Keeping one’s eyes open is one of the prerequisites for keeping a daily photo blog alive for an uninterrupted 42 months. Like yesterday, when on my way to the car I spotted this amazing Death’s-Head Hawkmoth (Acherontia atropos) outside our front door. Quite suitably, the Spanish call this moth the Esfinge de la muerte (Catalan: Esfinx de la mort), possibly for it belonging to the Sphingidae family and, obviously, referring to the skull-like pattern on the insect’s thorax. I understand this moth is one of the largest one around; it certainly looked biggish when I spotted this male specimen. The moth was dead when I found it.
Wikipedia has us know that the moth ‘has numerous … unusual features. It has the ability to emit a loud squeak if irritated. The sound is produced by expelling air from its proboscis. It often accompanies this sound with flashing its brightly marked abdomen in a further attempt to deter its predators. It is commonly observed raiding beehives for honey at night. Unlike the other species of Acherontia, it only attacks colonies of the well-known Western honey bee, Apis mellifera. It is attacked by guard bees at the entrance, but the thick cuticle and resistance to venom allow it to enter the hive. It is able to move about in hives unmolested because it mimics the scent of the bees‘. Poor old Apis.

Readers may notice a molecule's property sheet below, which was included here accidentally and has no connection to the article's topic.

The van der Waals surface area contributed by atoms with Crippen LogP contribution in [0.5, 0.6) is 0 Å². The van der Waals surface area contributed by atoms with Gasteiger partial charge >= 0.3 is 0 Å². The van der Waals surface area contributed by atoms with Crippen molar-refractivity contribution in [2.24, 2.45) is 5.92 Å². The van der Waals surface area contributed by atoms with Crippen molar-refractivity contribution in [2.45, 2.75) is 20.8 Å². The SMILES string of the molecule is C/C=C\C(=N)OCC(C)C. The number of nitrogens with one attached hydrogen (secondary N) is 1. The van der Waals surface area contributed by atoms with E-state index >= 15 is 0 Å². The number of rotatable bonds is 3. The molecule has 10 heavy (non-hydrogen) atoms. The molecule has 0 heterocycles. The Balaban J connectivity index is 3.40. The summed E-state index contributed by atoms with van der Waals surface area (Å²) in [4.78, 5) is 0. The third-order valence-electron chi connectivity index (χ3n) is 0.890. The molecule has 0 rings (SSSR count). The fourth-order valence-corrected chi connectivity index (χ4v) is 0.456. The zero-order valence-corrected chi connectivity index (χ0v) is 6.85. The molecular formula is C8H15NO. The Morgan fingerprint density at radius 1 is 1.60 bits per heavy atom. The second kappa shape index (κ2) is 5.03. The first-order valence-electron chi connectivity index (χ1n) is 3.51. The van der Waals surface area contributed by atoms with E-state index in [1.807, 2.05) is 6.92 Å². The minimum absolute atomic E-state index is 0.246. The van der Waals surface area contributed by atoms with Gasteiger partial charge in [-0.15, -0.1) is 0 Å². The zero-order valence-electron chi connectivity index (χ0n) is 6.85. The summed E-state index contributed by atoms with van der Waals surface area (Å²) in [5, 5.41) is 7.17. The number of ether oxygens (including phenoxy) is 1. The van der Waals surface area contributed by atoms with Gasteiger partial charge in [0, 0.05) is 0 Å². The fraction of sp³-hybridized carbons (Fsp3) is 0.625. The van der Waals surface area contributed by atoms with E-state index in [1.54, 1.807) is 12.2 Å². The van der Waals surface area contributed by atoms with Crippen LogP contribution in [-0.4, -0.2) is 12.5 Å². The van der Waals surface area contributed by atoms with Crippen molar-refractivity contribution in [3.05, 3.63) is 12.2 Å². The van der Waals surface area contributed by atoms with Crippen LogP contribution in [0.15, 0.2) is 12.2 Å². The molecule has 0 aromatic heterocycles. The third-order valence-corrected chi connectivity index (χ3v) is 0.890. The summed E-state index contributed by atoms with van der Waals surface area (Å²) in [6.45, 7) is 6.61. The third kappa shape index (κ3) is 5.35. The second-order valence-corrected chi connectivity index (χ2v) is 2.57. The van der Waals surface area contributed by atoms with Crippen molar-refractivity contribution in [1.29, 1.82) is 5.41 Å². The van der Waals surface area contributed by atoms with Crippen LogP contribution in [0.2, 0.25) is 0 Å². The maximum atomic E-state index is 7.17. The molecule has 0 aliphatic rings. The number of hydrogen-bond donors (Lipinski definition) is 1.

You may know this moth with the startling skull from Thomas Harris’s novel and Dr. Hannibal Lecter’s performance on the Big Screen: The Silence Of The Lambs.
The photo (top) was taken in Felanitx, Mallorca, Baleares, Spain. The date: November 15th, 2010. The time was 10:47:54. The photo (centre) was borrowed from the Internet, courtesy of flickr and Javier Taibo. The movie poster image was borrowed from the Internet, courtesy of Wikipedia and Orion Pictures Corporation. Thank you very much, and